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Canada faces challenge in building off Women’s Rugby World Cup success

Canadian players celebrate after winning the semi final match of the Women's Rugby World Cup 2014 between France and Canada, at the Jean Bouin stadium, in Paris, Wednesday, Aug. 13, 2014. Canada won 18-16 and will play against England in the final on Sunday.

Remy de la Mauviniere/AP Photo

With a second-place finish at the Women's Rugby World Cup, Canada showed it deserved a place among the sport's elite teams.

Figuring out how to stay there is the next challenge, and it could be a big one.

The Canadian women's team received unprecedented exposure during its run to the final of the World Cup, which ended in a tough 21-9 loss to England on Sunday. Canada's games were televised live, and winger Magali Harvey's brilliant 100-metre try against France in Canada's semi-final win made highlight reels across the country.

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But even after such a successful tournament, head coach François Ratier said in an interview after the final that it's possible the team might be forgotten after what he called its "15 minutes."

It remains to be seen how Rugby Canada builds on the historic World Cup performance, the precedent set by the sustained interest in women's soccer after Canada's bronze-medal performance at the 2012 London Olympics could serve as a possible model.

"I think the fact that it was shown on TV is going to make a huge difference, because women around the world and especially in Canada got to see what we were doing on the field and see what it was all about," Harvey said on a conference call Wednesday. "So I'm hoping that it's going to promote the sport and push females around Canada to try that sport or any other sport."

But as helpful as the exposure is, there are hurdles. Ratier said fundraising for the team was a considerable obstacle and getting fixtures against quality teams is a challenge for Canada, but not European teams.

Ratier said Wednesday one of the key challenges facing Canada over the next three years is developing depth. While Canada's roster has star power – Harvey won the IRB women's rugby player of the year award, while captain Kelly Russell, who Ratier calls Canada's best player, was a finalist – heavyweights such as New Zealand, England and France have more overall depth and can overcome injuries and fatigue easier.

"It's increasing the depth in certain positions, and making sure that when we have an injury we can replace her with a [quality player]," Ratier said. "It's identifying more talent and developing more players in the key positions. This is the key for the next three years."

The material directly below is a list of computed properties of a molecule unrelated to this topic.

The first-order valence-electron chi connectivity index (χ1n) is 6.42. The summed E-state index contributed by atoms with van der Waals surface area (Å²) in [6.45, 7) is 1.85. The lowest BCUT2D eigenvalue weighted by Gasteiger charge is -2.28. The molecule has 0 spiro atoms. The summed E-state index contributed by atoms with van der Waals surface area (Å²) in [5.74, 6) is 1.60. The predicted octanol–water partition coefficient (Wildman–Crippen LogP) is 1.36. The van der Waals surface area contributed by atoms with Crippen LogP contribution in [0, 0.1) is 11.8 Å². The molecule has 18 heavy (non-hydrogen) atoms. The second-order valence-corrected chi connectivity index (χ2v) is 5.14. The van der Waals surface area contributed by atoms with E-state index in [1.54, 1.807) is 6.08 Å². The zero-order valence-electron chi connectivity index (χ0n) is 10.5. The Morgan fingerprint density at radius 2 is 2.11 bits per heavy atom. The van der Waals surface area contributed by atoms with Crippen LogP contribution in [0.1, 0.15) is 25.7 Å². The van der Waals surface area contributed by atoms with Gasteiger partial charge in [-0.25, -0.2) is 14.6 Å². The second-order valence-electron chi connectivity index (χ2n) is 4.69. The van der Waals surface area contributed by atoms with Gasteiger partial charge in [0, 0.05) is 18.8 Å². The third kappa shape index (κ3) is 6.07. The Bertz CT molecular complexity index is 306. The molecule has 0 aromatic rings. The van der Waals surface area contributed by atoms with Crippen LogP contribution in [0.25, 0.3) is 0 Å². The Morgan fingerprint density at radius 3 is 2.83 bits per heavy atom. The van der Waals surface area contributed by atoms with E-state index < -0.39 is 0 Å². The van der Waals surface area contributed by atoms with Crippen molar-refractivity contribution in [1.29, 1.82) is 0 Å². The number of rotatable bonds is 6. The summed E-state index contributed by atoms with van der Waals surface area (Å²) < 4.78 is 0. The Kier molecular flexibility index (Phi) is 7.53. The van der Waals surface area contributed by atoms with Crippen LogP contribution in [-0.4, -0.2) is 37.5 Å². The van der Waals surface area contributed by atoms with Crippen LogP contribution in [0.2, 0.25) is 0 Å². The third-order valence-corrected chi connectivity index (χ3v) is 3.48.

And those players will likely have to incur a substantial cost to participate in the next World Cup. Ratier estimated that Canadian players spent about $10,000 out of their own pockets to attend the World Cup and the preparation tournaments leading up to it.

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Ratier said it's a big commitment "considering we are playing teams that are funded, like New Zealand, England and France.

"When you see the French, who are paid €120 [$175] a week when they are away, it's not big but at least they can survive," he said. "For us, some of the girls had to resign from their job to go to this World Cup."

Money doesn't appear to be an issue for Harvey, who said she doesn't think about the big contracts athletes of her calibre get in mainstream professional sports.

"I do it for the love, I do it for the passion, and I do it because I love representing Canada," Harvey said.

But representing Canada is not always easy, especially in the three years that follow a World Cup. Ratier after Sunday's final said that Canada has trouble lining up quality opponents at the same time that France and England are playing in the prestigious Women's Six Nations Championship.

There are also some lingering infrastructure issues compared with countries where rugby is considered a top-tier sport for women. Harvey said she was offered little guidance when she first got into rugby in high school, though she added the level of coaching in Canada is improving.

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"It was pretty scary because there were no coaches who knew how to play rugby, so they would just put you on the field and tell you to play," she said. "Now it's getting better. Coaches are more informed and teach you more."

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